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Social Promotions, the FCAT, and Common Core Standards.

The current scores of the most recent Florida Comprehensive Assessment Test scores because of the implementation of the New Common Core Standards have created quite a stir in many states. The complexity of the issue basically amounts to the final grades that schools within districts because it always results in funding for the various programs within the school sites. Although various solutions are being explored in the state of Florida, including the social promotion of a given average of about 10,000 third grade students, who have at some point repeated a grade at least twice already, North Carolina, New York, Louisiana, and most Oklahoma have all at some point submitted waivers to "opt out" of certain aspects of the New Common Core Standards. While it is expected that many more states will follow the example of Tennessee in creating a "workable" version of the new standards, the problem still remains regarding creating a remedial program for those students that have failed some aspects of the exam, are working 2 or more levels below benchmark, but cannot be retained for an additional fiscal school year. A break down of the some of the test scores are as follows :

In Reading, 57-percent of students statewide scored on or above grade level in grades 3 through 10. Broward County Public School students in grades 3 through 10 also came in at 57-percent. The number was lower in Miami-Dade with only 54-percent of students scoring on or above grade level. In Math, the statewide figure was also 57-percent in grades 3 through 8. In Broward, the number was higher with 60-percent but it was lower in Miami-Dade with 56-percent. Students in fifth and eighth grade also took a Science FCAT. Statewide, 51-percent of students in 5th grade performed at or above the level 3 achievement level.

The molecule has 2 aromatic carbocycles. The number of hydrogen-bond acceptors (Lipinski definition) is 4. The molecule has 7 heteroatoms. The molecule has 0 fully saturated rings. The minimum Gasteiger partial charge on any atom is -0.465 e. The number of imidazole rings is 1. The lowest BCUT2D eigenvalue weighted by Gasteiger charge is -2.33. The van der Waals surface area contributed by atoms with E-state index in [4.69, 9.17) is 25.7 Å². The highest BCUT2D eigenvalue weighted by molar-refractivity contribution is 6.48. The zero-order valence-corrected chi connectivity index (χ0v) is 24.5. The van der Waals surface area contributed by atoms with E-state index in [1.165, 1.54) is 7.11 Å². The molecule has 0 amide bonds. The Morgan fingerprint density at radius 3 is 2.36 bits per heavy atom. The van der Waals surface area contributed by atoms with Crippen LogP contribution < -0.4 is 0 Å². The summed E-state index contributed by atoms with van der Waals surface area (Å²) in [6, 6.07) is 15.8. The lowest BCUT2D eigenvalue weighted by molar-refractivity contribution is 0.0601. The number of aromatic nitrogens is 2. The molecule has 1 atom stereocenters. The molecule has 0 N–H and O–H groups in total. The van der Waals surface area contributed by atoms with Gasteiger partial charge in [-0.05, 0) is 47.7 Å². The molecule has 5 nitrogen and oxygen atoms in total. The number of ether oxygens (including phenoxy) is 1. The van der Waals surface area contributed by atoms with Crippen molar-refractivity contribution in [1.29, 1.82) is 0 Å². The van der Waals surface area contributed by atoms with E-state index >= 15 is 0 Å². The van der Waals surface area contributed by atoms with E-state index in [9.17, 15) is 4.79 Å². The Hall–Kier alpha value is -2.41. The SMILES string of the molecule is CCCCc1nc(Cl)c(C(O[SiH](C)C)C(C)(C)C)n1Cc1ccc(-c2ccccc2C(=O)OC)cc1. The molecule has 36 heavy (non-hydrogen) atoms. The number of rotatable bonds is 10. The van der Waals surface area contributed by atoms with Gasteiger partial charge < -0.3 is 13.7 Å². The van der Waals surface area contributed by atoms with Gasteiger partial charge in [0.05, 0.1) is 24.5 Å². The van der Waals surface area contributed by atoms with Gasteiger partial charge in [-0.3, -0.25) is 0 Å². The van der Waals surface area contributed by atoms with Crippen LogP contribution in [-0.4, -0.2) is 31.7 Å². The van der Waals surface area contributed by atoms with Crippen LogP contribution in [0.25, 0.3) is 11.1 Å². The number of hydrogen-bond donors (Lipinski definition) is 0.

A variety of solutions be possibly be selected until a state decides to initiate and implement a bold initiative that retains the best components of the Common Core Standards and tweaks the options that would be beneficial to all of the stake holders within the educational system including those in grade 13, or post secondary education. Some recommendations might include:

  • Outsourcing the 3rd grade students within the building. (This is probably the most common strategy where students will attend specialized classes with aggressive, innovative Resource Educators.)
  • Creating a special grade level for the targeted student groups, but allows them to attend special area subjects along with their peers.
  • Create a new position for an Itinerant Educator so that he/she might travel between feeder-patterns to service the students on selected days.
  • Initiating a "revolving door" policy so that those students, when periodically assessed, showing sufficient adequate gains may be able to merge back into a selected classroom where the initial student count is deliberately kept much lower to accommodate "mergers" during the fiscal year.
  • Hire additional Teacher Assistants to work ONLY in the rooms with the designated "Social Promoters' Rooms."
  • Finally, but certainly not in the least, develop a rigorous collaborative home-to-school-to-home program so that there is consistency and scaffolding during the crucial periods of non-school contact.

While this list is by no means exhaustive, it sounds out that either way the districts will have to invest heavily into the lives of these students and create a more cohesive pathway for the students most affected by this educational hurdle.

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